I'd say my new definition of feminism based on 35 years of living would be this: Be yourself. Set high standards for yourself professionally, personally, sexually, and economically. Don't "settle" for the next thing because you fear you won't be just like your peers. I'll rejoice when women take a decidely different path and stop allowing the culture to shape their worldview exculsively.  Final note: BE PICKY. You're worth it!

iVillage Member
Registered: 08-22-2009
Sun, 03-10-2013 - 12:34pm


Here is an article about what some of the discussion has been about.

Avatar for jamblessedthree
iVillage Member
Registered: 10-23-2001
Mon, 03-11-2013 - 6:05am

Did you watch 60 minutes last night? The second in charge at Facebook was on there talking about her job, her past and why women are NOT getting ahead, It's not b/c there aren't opportunties for them it's b/c women, by nature still chose to be mommys and prefer NOT to climb those ladders the way men do, And it wasn't a stab at women it was the reality that the % of people that WANT the big jobs are still men to women. It was interesting to listen to b/c she grew up bossy and that certainly worked to her advantage, Lol. 



iVillage Member
Registered: 09-01-2002
Mon, 03-11-2013 - 9:05am

I did, Jam.  I heart Sheryl Sandberg.  There have always been networking circles...mostly men.  But she espouses Lean In circles of women, which are gaining momentum.  If you're not in one, you have no one but yourself to blame.  Sadly, Sandberg has been harshly dogpiled by jealous, confused women who attack her without even reading her book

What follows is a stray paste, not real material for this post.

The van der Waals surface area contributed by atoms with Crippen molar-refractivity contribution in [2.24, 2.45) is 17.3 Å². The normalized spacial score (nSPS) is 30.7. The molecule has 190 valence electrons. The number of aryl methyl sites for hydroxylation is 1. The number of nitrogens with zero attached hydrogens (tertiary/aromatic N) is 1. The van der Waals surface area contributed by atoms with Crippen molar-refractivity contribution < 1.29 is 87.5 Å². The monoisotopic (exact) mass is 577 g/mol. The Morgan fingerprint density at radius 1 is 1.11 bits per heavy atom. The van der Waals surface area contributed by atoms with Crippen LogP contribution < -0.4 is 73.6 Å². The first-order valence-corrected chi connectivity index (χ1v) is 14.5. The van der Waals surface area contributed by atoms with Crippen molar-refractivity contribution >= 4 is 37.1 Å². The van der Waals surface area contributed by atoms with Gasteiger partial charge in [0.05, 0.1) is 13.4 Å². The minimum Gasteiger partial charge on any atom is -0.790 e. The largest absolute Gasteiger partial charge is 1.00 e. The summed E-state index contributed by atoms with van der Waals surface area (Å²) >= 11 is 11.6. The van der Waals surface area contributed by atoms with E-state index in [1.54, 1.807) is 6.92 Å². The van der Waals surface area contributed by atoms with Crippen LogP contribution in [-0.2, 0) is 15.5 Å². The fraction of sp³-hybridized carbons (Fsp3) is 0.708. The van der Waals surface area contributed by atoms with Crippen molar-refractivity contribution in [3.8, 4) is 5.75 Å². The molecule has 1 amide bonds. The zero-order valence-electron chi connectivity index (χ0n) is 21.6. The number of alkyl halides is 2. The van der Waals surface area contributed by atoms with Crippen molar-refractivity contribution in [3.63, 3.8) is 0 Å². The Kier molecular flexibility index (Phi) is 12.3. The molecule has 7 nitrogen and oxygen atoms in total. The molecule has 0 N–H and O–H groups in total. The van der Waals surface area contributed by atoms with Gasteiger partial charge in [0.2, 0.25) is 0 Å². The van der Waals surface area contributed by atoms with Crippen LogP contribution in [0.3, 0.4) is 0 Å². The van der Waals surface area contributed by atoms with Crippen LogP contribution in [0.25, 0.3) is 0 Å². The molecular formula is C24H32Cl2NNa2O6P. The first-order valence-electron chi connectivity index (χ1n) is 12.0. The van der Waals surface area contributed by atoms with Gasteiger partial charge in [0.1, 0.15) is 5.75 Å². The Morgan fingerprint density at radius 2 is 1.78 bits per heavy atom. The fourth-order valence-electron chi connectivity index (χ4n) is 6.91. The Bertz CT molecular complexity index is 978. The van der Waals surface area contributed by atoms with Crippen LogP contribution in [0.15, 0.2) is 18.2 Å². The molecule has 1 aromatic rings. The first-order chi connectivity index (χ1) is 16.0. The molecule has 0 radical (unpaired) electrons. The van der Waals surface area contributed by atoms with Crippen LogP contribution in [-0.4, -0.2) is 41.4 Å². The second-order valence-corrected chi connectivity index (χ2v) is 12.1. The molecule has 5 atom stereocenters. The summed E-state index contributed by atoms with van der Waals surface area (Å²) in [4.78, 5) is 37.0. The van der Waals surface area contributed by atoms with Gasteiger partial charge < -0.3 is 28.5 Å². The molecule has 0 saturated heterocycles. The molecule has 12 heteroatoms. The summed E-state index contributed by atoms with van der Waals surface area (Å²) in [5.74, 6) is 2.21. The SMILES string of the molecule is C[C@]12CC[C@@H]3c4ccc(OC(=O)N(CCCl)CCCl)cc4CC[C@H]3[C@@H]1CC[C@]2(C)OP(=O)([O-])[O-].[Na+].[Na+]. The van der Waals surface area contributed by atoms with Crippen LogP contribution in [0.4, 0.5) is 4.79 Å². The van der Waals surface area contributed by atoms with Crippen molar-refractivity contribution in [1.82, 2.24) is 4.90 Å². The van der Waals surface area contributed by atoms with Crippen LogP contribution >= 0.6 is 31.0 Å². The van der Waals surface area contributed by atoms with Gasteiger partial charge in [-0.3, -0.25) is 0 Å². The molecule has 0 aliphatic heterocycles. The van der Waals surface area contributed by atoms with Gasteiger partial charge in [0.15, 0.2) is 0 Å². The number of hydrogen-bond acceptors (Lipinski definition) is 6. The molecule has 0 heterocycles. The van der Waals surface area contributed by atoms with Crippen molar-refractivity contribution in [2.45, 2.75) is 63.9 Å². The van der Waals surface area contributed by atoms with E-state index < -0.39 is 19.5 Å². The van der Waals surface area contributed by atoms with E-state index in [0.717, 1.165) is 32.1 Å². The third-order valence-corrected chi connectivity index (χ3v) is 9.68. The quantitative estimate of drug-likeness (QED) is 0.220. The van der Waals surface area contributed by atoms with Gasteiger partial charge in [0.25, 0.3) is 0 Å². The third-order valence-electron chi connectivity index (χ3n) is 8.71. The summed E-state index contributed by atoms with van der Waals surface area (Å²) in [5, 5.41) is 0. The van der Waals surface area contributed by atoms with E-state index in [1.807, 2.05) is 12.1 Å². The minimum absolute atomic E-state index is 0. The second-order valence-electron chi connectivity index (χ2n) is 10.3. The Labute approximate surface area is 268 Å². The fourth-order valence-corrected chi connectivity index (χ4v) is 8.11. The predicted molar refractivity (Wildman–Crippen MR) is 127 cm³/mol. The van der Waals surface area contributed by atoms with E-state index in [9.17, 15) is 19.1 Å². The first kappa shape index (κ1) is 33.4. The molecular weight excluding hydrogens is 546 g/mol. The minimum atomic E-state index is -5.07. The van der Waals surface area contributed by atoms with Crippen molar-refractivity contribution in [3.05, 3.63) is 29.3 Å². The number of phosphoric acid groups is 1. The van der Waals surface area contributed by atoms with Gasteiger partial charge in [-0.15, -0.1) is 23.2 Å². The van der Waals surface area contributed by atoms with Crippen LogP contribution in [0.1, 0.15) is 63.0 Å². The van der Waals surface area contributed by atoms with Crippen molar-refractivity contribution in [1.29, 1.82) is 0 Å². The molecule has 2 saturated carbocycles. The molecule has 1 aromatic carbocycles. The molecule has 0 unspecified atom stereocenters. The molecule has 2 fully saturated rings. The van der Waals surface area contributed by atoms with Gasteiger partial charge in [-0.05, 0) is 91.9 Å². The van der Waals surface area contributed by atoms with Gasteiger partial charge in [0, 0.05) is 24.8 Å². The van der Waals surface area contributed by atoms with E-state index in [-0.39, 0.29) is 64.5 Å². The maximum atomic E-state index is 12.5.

<< Much of the criticism presented Sandberg as a superficial, fashion-obsessed Marie Antoinette muscling her way into a milieu she didn’t belong to and couldn’t possibly understand. (Online commenters, as they so often do, took the implication and made it explicit. Readers of Dowd’s February 23rd column dubbed Sandberg a “huckster,” an “arrogant narcissistic upstart,” and “Paris Hilton in disguise.”)>>

Sandberg is ahmahzing.  But it won't matter until powerful women in positions of authority help out other women.  Not just the average Jane.  But the woman with the mid to upper six figure salary who has the singular authority to hire, fire, promote, give pay raises/bonuses.  I don't see it happening.  Women in the workforce hate successful women.  Women hate women.  I know NO ONE here has ever experienced that. Wink  But I'm thinking only about the powerful women with mid to upper 6 figure salaries who have the position to hire, fire, etc.  It's not gonna happen unless these Lean In Circles catch on.  (And women read her book before hating on her.)